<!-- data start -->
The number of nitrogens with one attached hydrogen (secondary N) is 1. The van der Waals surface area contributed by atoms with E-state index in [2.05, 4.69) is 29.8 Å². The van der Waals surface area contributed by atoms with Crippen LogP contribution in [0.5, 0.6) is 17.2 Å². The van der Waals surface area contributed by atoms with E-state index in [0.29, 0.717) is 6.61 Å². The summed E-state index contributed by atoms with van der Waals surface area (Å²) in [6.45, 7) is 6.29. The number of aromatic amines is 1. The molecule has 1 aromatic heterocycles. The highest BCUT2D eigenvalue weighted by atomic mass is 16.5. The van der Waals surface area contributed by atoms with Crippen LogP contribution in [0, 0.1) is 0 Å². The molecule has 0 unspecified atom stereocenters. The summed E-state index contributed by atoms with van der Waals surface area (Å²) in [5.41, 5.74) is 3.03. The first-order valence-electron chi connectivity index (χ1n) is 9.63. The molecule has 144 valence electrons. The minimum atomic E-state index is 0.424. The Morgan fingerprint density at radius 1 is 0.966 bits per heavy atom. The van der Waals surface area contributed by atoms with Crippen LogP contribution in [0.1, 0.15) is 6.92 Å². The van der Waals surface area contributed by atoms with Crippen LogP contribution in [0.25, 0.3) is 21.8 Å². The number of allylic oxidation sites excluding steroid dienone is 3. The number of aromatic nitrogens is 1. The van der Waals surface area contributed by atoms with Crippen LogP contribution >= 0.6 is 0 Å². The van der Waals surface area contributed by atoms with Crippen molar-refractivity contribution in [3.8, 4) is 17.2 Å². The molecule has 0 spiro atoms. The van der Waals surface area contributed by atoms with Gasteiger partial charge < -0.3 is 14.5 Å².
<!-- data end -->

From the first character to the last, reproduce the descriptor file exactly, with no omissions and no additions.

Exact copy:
The number of nitrogens with one attached hydrogen (secondary N) is 1. The van der Waals surface area contributed by atoms with E-state index in [2.05, 4.69) is 29.8 Å². The van der Waals surface area contributed by atoms with Crippen LogP contribution in [0.5, 0.6) is 17.2 Å². The van der Waals surface area contributed by atoms with E-state index in [0.29, 0.717) is 6.61 Å². The summed E-state index contributed by atoms with van der Waals surface area (Å²) in [6.45, 7) is 6.29. The number of aromatic amines is 1. The molecule has 1 aromatic heterocycles. The highest BCUT2D eigenvalue weighted by atomic mass is 16.5. The van der Waals surface area contributed by atoms with Crippen LogP contribution in [0, 0.1) is 0 Å². The molecule has 0 unspecified atom stereocenters. The summed E-state index contributed by atoms with van der Waals surface area (Å²) in [5.41, 5.74) is 3.03. The first-order valence-electron chi connectivity index (χ1n) is 9.63. The molecule has 144 valence electrons. The minimum atomic E-state index is 0.424. The Morgan fingerprint density at radius 1 is 0.966 bits per heavy atom. The van der Waals surface area contributed by atoms with Crippen LogP contribution in [0.1, 0.15) is 6.92 Å². The van der Waals surface area contributed by atoms with Crippen LogP contribution in [0.25, 0.3) is 21.8 Å². The number of allylic oxidation sites excluding steroid dienone is 3. The number of aromatic nitrogens is 1. The van der Waals surface area contributed by atoms with Crippen LogP contribution >= 0.6 is 0 Å². The van der Waals surface area contributed by atoms with Crippen molar-refractivity contribution in [3.8, 4) is 17.2 Å². The molecule has 0 spiro atoms. The van der Waals surface area contributed by atoms with Gasteiger partial charge < -0.3 is 14.5 Å².